‘Tis the time around Valentine”s Day, when restaurants show no hesitation in doubling their dinner prices and no remorse in serving only one set dinner menu that more likely than not include only fancy dishes that are neither their signature nor their specialty. Foie gras here and truffles there, and let”s bump the price! But being there for the food, we had no intention of falling into such traps. Fortunately, the normal degustation dinner menu is available for lunch at Guincho a Galera, so off we went.
Guincho a Galera is an un-starred branch of the Michelin starred Fortaleza do Guincho in Portugal. Located in the previous location of Robuchon a Galera, the decor looked pretty much unchanged. Purely by chance we got the table we sat at years ago, when this was still Robuchon.
First to come was the aperitivo, a combination of a shot of tomato consommé and a cheese and chorizo gratin. This was the highlight of the meal by far – the (cold) consommé was clear and fresh, and works well with the molten chees n chorizo. That said, one would hope for better instruction from the waitresses, who advised to eat the gratin first. No. It”s much better eaten together.
The first course, abalone and mixed seafood marinated in herbs served with spring vegetable and coriander purée, was a sight to behold. Meticulously “planted” in a pastry ring, the picked veggies and seafood were decent but mediocre. Perhaps it was the abundance of bits and pieces of seafood – abalone, crab, shellfish, you name it, that muddled up the flavour. Or perhaps the balance of dressing was off. In anycase, this was an underwhelming dish that did not deliver what its presentation promised.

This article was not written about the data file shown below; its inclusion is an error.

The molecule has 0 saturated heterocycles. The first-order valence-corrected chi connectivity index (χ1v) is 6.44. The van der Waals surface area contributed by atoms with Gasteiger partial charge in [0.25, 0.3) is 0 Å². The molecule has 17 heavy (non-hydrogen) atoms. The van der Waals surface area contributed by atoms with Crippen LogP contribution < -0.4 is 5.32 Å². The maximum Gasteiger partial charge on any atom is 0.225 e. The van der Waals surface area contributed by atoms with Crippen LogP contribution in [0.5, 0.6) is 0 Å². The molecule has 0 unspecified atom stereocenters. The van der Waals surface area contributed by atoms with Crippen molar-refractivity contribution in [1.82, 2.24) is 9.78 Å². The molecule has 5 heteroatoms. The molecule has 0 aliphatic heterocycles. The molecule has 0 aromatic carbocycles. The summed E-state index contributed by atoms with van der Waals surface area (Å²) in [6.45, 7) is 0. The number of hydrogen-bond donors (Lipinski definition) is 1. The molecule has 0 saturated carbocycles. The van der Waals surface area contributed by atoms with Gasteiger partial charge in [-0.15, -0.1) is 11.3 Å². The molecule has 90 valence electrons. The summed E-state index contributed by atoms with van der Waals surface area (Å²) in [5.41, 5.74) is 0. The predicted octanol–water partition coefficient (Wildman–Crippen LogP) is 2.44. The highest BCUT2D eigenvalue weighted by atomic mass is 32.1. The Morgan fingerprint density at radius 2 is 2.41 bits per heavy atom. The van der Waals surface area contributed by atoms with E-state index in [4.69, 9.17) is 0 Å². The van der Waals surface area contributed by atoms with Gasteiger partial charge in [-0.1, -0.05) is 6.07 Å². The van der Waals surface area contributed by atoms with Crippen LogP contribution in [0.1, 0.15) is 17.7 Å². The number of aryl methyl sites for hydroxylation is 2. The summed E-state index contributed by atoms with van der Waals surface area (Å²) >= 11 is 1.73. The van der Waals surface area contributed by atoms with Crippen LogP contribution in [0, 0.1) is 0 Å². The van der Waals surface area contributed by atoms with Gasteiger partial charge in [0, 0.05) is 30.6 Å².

The soup – Meat consommé with Portuguese ham, was decent. The ham was rich with strong flavours, and so was the soup. The slice of truffle was a bit of a cheat though, enriching the fragrance. That said, it was more of a soup than a consommé. One would expect a proper consomme to be much clearer!
Roasted salmon with “Galegas” olives, tomatoes and herbs was only fair, and neither of us enjoyed it much. This wasn”t a fault of the dish though, as it was properly cooked. Lightly seared on the outside and rare in the middle, Juicy and without the dried texture of salmon cooked welldone. The problem was that two days ago we had a far superior version of 48-degrees cooked salmon at Chef Studio by Eddy…
Then there was the real let down of the whole meal, roasted suckling pig with mashed potatoes and vegetables. The skin of the pig was hard but not crispy, and the seasoning was wrong. Locust tunghok’s one was well seasoned, but mine needed double the salt. Needless to say that as a result the meat was a chore to get through. The mash on the side had good cheesy / buttery flavour (50% butter used was my guess), but the texture almost resembled wallpaper paste and was not pleasant at all. Sometimes I don”t understand why its so difficult for restaurants to make some good mash potatoes. Do they just not care enough about a side? Anyway, on the side was a piece of deep fried batter with something inside – something we couldn”t tell what it was because it was 80% batter.
The dessert, chocolate fondant with caramelized banana, was again beautifully presented but underwhelmed in flavour. The fondant was nicely baked, with just a bit of soft molten core, but the chocolate was weak. Similarly, the caramel ice cream was decent enough but flavour could be stronger.
All in all, the dishes would have made a decent enough meal for the price ($580 per, +10%) had it not been the pace at which these dishes are served. There is quite a bit of difference between dishes served promptly and dishes served too soon. There was no break whatsoever from the moment the aperitivo was served and the dessert. Every time we finished a dish the waitresses would show up to take it away in no time, then the next dish would be almost immediately served. Great teamwork, but one could only hope that some time would be allowed between dishes so we can at least catch a breath!
The rushed pace was our biggest problem with this meal. As a result of this, this nice looking bread basket became pretty much decorative. A shame, really!